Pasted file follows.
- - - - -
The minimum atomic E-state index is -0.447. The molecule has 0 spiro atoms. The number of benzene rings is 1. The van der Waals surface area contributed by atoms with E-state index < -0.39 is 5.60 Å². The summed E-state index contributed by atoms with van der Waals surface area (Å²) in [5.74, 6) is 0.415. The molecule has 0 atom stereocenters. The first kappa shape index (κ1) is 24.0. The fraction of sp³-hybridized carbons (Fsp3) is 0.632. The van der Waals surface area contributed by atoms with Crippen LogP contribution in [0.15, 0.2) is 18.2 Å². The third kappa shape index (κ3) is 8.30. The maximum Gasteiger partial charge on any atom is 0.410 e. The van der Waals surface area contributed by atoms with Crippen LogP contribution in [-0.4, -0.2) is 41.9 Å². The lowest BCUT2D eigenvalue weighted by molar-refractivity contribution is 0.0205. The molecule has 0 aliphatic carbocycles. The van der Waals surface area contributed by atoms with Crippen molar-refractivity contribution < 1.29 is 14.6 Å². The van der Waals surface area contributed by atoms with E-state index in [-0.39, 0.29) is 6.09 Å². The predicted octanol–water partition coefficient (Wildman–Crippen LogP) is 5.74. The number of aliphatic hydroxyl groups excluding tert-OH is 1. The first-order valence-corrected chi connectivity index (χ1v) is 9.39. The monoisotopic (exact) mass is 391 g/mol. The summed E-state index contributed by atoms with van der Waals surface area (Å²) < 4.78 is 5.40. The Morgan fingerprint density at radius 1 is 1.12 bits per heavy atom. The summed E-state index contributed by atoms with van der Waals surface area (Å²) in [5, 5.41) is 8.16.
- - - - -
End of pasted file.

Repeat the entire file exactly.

The minimum atomic E-state index is -0.447. The molecule has 0 spiro atoms. The number of benzene rings is 1. The van der Waals surface area contributed by atoms with E-state index < -0.39 is 5.60 Å². The summed E-state index contributed by atoms with van der Waals surface area (Å²) in [5.74, 6) is 0.415. The molecule has 0 atom stereocenters. The first kappa shape index (κ1) is 24.0. The fraction of sp³-hybridized carbons (Fsp3) is 0.632. The van der Waals surface area contributed by atoms with Crippen LogP contribution in [0.15, 0.2) is 18.2 Å². The third kappa shape index (κ3) is 8.30. The maximum Gasteiger partial charge on any atom is 0.410 e. The van der Waals surface area contributed by atoms with Crippen LogP contribution in [-0.4, -0.2) is 41.9 Å². The lowest BCUT2D eigenvalue weighted by molar-refractivity contribution is 0.0205. The molecule has 0 aliphatic carbocycles. The van der Waals surface area contributed by atoms with Crippen molar-refractivity contribution < 1.29 is 14.6 Å². The van der Waals surface area contributed by atoms with E-state index in [-0.39, 0.29) is 6.09 Å². The predicted octanol–water partition coefficient (Wildman–Crippen LogP) is 5.74. The number of aliphatic hydroxyl groups excluding tert-OH is 1. The first-order valence-corrected chi connectivity index (χ1v) is 9.39. The monoisotopic (exact) mass is 391 g/mol. The summed E-state index contributed by atoms with van der Waals surface area (Å²) < 4.78 is 5.40. The Morgan fingerprint density at radius 1 is 1.12 bits per heavy atom. The summed E-state index contributed by atoms with van der Waals surface area (Å²) in [5, 5.41) is 8.16.